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Bald Faced Truth About Hairless Dogs

Mexican Hairless Trio


Chinese Crested Powder Puff and Hairless


There’s new hope for allergy suffering dog lovers. Get a hairless! That’s a lame joke, but an interesting concept nonetheless. Their hairlessness makes them the ideal canine companion for people with allergies. Today, hairless dogs have become increasingly popular with canine fanciers.

Hairless dogs tend to be cleaner and don’t have the annoying odor of other dogs since they don’t have hair which can trap dirt. Additionally, they require much less grooming.

The five most common hairless varieties today are the American Hairless Terrier, Chinese Crested, Hairless Khala or Pita, Peruvian Inca Orchid and the Mexican hairless.

The origin of hairless dogs is not known but, it is theorized most, if not all, are descended from the African Hairless, sometimes referred to as the Abyssinian Sand Terrier.

There isn't much known about the African Hairless Dog. But, while researching this breed two conflicting points came to light. One being the last of the breed was supposedly found in the 1800s and is extinct. The other, they are still being bred today. One African Hairless has been preserved for posterity in the Walter Rothschild Zoological Museum in Tring, England. But in either case their blood line can clearly be seen in many breeds of hairless dogs of today. For example, the Chinese Crested dog.

Some breeds such as the African Elephant dog, African Sand, Ceylon hairless, Egyptian Hairless and the Thai Hairless Dog have become extinct.

A hairless dog has a gentic disposition for hairlessness. There are two known classifications of genetic hairlessness, dominant and recessive.

Hairless dogs with dominant genes can pass them on to their litters under natural conditions, that is, without human intervention.

Today there are three recognized breeds worldwide. They are the Chinese Crested, Mexican Hairless and the Peruvian Hairless. One other category, the American Hairless Terrier, is recognized only in some parts of North America and is the only breed having a recessive genetic trait.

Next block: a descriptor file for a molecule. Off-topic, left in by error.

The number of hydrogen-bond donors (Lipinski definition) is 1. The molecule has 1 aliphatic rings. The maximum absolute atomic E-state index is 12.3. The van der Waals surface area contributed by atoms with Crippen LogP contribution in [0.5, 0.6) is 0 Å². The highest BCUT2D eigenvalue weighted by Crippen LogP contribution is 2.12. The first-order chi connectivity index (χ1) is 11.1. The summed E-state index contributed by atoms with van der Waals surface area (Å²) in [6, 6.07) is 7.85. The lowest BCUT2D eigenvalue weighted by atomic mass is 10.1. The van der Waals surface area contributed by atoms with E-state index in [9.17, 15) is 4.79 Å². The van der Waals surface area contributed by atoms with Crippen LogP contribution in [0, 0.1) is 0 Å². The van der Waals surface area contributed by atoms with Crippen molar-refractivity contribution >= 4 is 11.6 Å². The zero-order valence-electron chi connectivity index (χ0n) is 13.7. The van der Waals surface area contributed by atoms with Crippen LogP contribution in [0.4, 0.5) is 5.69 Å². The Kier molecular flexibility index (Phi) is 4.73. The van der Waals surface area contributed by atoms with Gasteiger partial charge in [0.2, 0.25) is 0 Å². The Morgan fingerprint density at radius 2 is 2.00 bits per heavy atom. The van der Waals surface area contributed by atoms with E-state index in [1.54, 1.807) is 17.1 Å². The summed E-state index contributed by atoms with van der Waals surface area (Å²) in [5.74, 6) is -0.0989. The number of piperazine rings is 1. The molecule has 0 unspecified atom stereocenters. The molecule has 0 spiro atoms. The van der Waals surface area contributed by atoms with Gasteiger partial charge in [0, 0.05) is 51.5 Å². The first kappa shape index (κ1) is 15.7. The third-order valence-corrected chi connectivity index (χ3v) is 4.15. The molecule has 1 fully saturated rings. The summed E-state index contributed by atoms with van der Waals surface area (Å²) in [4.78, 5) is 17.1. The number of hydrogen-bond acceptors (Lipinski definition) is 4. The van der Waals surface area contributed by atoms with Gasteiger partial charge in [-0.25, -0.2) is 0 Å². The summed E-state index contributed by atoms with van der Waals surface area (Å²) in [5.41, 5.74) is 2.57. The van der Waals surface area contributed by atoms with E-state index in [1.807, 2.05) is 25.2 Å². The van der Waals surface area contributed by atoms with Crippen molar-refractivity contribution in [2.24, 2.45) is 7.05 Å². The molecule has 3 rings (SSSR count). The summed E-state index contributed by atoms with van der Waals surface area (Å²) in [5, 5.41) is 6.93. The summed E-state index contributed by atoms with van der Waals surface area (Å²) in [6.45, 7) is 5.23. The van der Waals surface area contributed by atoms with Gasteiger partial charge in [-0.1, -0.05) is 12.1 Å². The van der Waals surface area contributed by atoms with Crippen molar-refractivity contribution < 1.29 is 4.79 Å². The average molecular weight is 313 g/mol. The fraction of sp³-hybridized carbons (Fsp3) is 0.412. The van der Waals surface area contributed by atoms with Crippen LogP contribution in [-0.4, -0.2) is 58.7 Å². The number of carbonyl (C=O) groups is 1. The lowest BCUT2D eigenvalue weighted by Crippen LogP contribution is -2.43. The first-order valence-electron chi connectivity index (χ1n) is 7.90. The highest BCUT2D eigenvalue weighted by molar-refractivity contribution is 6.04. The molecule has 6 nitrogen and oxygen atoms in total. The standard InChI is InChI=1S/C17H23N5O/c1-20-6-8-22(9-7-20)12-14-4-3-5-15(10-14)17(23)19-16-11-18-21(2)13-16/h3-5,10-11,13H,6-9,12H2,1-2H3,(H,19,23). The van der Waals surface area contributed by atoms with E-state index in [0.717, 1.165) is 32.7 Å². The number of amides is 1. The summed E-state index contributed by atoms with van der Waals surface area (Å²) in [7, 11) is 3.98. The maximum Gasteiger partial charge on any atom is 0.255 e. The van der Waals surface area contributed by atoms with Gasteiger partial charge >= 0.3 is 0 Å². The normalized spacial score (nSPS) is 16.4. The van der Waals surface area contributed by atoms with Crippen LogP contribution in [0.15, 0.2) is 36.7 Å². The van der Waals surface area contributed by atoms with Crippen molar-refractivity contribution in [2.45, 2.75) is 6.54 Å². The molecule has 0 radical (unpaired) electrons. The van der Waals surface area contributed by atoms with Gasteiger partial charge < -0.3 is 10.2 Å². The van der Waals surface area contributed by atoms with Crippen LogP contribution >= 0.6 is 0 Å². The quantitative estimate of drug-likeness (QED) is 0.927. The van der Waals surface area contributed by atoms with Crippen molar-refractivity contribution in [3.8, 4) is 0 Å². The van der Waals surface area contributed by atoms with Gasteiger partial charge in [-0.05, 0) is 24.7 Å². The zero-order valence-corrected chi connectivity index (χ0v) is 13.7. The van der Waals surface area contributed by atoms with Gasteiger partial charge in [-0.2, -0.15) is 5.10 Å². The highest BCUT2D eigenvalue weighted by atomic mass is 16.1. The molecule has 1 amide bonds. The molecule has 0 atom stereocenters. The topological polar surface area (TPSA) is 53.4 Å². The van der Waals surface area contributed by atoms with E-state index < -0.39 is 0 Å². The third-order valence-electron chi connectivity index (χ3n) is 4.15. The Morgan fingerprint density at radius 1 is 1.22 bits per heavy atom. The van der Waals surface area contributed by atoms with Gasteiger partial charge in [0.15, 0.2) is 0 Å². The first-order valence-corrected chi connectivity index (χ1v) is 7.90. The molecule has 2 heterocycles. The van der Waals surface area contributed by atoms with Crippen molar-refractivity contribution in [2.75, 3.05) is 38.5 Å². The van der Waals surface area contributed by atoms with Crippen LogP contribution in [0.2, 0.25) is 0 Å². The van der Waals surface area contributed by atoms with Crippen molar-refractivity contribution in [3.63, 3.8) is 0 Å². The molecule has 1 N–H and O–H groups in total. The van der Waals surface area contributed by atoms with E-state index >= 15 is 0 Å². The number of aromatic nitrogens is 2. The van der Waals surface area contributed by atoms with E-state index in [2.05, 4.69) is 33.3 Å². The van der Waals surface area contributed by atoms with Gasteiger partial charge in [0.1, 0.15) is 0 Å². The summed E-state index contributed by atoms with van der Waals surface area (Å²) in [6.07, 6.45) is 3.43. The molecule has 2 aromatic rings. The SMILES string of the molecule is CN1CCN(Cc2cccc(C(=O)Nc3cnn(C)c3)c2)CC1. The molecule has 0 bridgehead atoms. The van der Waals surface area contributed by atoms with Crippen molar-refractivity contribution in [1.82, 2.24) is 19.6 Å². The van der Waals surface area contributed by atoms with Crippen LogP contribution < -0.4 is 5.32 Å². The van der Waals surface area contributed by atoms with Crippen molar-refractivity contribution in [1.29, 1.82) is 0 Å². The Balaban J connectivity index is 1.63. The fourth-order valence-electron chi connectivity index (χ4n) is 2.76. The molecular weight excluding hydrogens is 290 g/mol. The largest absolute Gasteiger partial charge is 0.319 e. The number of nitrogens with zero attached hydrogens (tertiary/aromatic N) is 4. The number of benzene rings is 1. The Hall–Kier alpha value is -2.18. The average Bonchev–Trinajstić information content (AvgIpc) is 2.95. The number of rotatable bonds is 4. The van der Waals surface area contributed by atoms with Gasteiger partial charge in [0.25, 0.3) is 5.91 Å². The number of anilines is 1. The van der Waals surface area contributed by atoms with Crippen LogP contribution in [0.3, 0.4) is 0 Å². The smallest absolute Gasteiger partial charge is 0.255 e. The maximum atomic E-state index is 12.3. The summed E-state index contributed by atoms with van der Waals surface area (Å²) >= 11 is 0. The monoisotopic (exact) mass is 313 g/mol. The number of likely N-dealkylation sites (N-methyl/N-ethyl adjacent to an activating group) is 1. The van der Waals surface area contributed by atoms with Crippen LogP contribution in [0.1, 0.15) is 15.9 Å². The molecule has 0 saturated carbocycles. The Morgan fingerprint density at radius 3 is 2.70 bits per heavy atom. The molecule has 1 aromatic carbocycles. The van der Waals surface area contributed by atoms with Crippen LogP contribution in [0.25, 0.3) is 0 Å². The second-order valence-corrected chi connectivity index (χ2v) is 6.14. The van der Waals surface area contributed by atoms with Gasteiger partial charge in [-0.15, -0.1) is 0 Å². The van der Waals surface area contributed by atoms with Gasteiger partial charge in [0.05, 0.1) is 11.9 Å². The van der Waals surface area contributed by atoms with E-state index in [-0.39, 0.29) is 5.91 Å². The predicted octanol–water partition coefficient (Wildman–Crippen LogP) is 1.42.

American Hairless Terrier


A Singing Hairless

It should be noted since hairless breeds do not have protective fur like other dogs they can be easily injured. As with all hairless dogs, care must be given to their unprotected skin. They can sunburn easily if left out in the sun too long. Therefore, a good sunscreen is advisable. These animals need special care. Over bathing should be avoided to keep their skin from drying out. Some owners use skin lotion as needed. And in cold weather they should wear a sweater.

It seems the most popular hairless breed is the Chinese Crested which is very rare.There are two varieties, the "hairless" and "powder puff.” Both can be born in the same litter. They are alert, charming, agile, and lovable. Generally they get along well with other pets and are not barkers. They like to climb, dig holes and can become very attached to their owners. They should not be over fed since they have a tendency to gain weight easily.

The Chinese Crested is thought to have originated in Africa and was called an "African Hairless Terrier." Chinese traders brought them aboard their ships to eliminate rodents.

The Mexican Hairless, also rare, is thought to be the oldest and most common hairless breed. It is also known as Xoloitzcuintle or Xolo for short.The Xolo is native to Mexico and there is evidence to show they have existed in the New World for over 3,000 years. They also can have hairless as well as coated born in the same litter. There come in three sizes: Toy, Miniature and Standard. Some believe the African Hairless and Chihuahua were cross bred to produce the Mexican Hairless.